Monday, January 22, 2007

Sprechen-zie English, anyone!?!

When I was in middle school, my family went to Germany for two weeks on vacation. When we would walk through the cities, my little brother (10 years old at the time) would scream, “Sprechen-zie English, anyone?” I think that just about summarizes how I feel at the moment! This week has been… French-filled. Every day we’ve had orientation, grammar courses, information sessions, and tours… and all in French. Followed by evenings at home with my family, in French. TV in French. Music in French. Movies in French. Not to mention that English is forbidden at our abroad center.

Sprechen-zie English, anyone!?!

I mean, I love French. But sometimes, you just want to understand what people are saying! And you want to be able to express yourself clearly and quickly! I think the worst is at family dinners. There are times when everyone is talking – food in mouths – three conversations going on at once – French music playing in the background – and I just sit there, sometimes attempting to follow the banter, other times just laughing inside at the ridiculousness of the situation. I wish you could be a fly on the wall!! That being said, my inability to understand has humbled me quite a bit. I’m learning to listen. I’m learning to not be the center of attention. I’m learning to appreciate communication. I’m learning to be ok with not being perfect.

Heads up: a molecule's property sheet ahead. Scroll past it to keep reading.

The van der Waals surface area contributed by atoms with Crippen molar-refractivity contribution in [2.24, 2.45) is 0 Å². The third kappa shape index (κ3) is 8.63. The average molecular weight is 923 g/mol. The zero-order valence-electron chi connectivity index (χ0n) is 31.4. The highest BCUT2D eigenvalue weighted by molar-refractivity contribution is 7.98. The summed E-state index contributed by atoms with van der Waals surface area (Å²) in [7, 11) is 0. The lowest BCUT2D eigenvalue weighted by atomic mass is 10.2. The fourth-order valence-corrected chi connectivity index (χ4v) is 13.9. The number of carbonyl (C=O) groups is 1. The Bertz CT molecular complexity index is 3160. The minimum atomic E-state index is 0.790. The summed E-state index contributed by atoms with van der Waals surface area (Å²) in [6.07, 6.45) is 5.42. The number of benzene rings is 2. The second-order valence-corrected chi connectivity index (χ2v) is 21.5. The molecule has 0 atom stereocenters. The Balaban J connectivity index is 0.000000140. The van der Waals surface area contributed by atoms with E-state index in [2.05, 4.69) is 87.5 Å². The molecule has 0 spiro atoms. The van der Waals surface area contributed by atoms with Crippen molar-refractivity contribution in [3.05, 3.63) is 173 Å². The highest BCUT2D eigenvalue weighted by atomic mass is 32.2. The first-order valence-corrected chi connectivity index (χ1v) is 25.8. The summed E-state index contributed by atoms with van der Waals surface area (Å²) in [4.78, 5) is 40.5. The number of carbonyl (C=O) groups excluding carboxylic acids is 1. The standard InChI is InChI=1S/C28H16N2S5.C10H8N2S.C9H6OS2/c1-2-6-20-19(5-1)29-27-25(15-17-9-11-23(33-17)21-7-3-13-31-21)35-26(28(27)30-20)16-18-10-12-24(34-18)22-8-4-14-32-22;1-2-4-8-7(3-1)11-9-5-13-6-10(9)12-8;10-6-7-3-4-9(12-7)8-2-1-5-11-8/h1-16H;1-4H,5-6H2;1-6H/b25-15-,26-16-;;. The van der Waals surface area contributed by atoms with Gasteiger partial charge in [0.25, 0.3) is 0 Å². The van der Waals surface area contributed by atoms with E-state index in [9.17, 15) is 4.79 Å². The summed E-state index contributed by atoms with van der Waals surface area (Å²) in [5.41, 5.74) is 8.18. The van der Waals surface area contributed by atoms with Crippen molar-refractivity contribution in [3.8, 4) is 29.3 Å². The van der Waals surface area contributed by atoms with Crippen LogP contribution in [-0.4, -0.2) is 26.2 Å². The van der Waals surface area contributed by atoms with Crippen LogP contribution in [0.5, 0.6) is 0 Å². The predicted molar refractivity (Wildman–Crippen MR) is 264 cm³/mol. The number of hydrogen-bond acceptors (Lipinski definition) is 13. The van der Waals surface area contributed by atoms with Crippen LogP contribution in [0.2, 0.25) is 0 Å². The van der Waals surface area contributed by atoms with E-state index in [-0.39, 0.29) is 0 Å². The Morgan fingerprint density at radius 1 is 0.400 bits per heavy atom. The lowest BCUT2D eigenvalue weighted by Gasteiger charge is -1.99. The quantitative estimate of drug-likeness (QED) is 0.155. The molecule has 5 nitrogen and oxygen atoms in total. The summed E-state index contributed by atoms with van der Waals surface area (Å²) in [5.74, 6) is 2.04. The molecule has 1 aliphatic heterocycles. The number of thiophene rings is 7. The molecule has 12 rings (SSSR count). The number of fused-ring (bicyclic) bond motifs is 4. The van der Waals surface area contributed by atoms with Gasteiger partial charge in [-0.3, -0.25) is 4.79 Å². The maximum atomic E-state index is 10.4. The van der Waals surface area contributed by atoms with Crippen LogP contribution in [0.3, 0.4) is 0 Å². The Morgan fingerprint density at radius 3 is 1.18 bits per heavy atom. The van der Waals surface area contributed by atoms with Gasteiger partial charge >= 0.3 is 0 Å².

My week, although a bit stressful and overwhelming, helped me settle into life in Nantes. But I’m certainly ready to find a bit of normalcy now. Tomorrow I start classes – French grammar, French translation, microeconomics, France & the EU (another econ course), and French Government & Politics since 1958 (what happened in 1958, I don’t know yet!). My schedule is… interesting? I have 2 classes on Monday, 3 on Tuesday, 2 on Wednesday, NONE on Thursday, and only 1 on Friday. But I’m still taking 16 credits? I’m not sure how that works out… but I think* that one hour of class per week is equivalent to one credit?

*note: everything I say about life in France should be taken with a grain of salt – that grain of salt being that these are my interpretations of what has been told to me in French. So… yeah.

The French education system is still quite a mystery to me. For starters, it’s free. Well, not exactly free, something like 190euros each year. So, free. That changes everything really...

  • The campus is not especially attractive… not perfectly groomed for prospective suckers, err students.
  • The professors give lectures, give exams, and give grades… and that’s it. They don’t talk to students. They don’t advise. They don’t interact.
  • There’s no application process… if you pass the baccalaureate (a cumulative exam at the end of high school) then you can go.
  • Undergraduate degrees (called the “license” in French) require only 3 years. At the end of which, you can 1. find a job, 2. get your masters, or 3. apply to a professional program. But all of it’s free! Which is why, I presume, doctor’s aren’t paid as much here… they don’t have years and years of school loans to pay off!
  • The 3 undergraduate years are very specialized… you pick your major, and ALL of your courses are related to it. You can’t, even if you want to, take a variety of courses. If you choose history, all of your courses are history courses… if you choose literature, all of your courses are literature courses.